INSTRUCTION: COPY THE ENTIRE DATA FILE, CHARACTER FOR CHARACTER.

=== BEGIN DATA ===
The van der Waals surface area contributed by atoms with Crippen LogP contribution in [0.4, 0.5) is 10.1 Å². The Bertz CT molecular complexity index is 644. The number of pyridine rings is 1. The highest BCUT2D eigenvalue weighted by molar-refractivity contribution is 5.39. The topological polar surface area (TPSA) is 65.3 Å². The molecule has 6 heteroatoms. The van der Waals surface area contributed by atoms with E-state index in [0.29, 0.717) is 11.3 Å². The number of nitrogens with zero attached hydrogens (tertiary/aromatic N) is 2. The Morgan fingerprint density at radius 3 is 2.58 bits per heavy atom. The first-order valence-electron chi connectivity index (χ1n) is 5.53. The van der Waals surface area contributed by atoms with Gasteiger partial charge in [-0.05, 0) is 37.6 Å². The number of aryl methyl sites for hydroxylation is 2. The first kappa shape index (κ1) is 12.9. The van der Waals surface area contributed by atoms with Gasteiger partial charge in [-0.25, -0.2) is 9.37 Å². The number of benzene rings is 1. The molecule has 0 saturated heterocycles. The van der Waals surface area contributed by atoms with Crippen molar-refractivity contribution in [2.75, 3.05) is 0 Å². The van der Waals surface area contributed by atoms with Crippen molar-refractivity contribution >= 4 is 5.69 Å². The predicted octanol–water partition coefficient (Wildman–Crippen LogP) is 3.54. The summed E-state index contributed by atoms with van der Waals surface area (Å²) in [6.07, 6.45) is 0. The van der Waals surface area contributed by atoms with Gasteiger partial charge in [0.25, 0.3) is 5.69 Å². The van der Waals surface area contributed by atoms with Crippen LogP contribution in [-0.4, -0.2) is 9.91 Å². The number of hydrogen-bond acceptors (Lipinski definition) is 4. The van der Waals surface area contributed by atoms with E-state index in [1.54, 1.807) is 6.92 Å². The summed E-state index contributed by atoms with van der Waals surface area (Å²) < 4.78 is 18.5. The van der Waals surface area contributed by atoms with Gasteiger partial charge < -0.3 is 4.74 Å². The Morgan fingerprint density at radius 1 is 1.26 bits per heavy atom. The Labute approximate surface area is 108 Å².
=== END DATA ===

The van der Waals surface area contributed by atoms with Crippen LogP contribution in [0.4, 0.5) is 10.1 Å². The Bertz CT molecular complexity index is 644. The number of pyridine rings is 1. The highest BCUT2D eigenvalue weighted by molar-refractivity contribution is 5.39. The topological polar surface area (TPSA) is 65.3 Å². The molecule has 6 heteroatoms. The van der Waals surface area contributed by atoms with E-state index in [0.29, 0.717) is 11.3 Å². The number of nitrogens with zero attached hydrogens (tertiary/aromatic N) is 2. The Morgan fingerprint density at radius 3 is 2.58 bits per heavy atom. The first-order valence-electron chi connectivity index (χ1n) is 5.53. The van der Waals surface area contributed by atoms with Gasteiger partial charge in [-0.05, 0) is 37.6 Å². The number of aryl methyl sites for hydroxylation is 2. The first kappa shape index (κ1) is 12.9. The van der Waals surface area contributed by atoms with Gasteiger partial charge in [-0.25, -0.2) is 9.37 Å². The number of benzene rings is 1. The molecule has 0 saturated heterocycles. The van der Waals surface area contributed by atoms with Crippen molar-refractivity contribution in [2.75, 3.05) is 0 Å². The van der Waals surface area contributed by atoms with Crippen molar-refractivity contribution >= 4 is 5.69 Å². The predicted octanol–water partition coefficient (Wildman–Crippen LogP) is 3.54. The summed E-state index contributed by atoms with van der Waals surface area (Å²) in [6.07, 6.45) is 0. The van der Waals surface area contributed by atoms with Gasteiger partial charge in [0.25, 0.3) is 5.69 Å². The van der Waals surface area contributed by atoms with Crippen LogP contribution in [-0.4, -0.2) is 9.91 Å². The number of hydrogen-bond acceptors (Lipinski definition) is 4. The van der Waals surface area contributed by atoms with E-state index in [1.54, 1.807) is 6.92 Å². The summed E-state index contributed by atoms with van der Waals surface area (Å²) < 4.78 is 18.5. The van der Waals surface area contributed by atoms with Gasteiger partial charge < -0.3 is 4.74 Å². The Morgan fingerprint density at radius 1 is 1.26 bits per heavy atom. The Labute approximate surface area is 108 Å².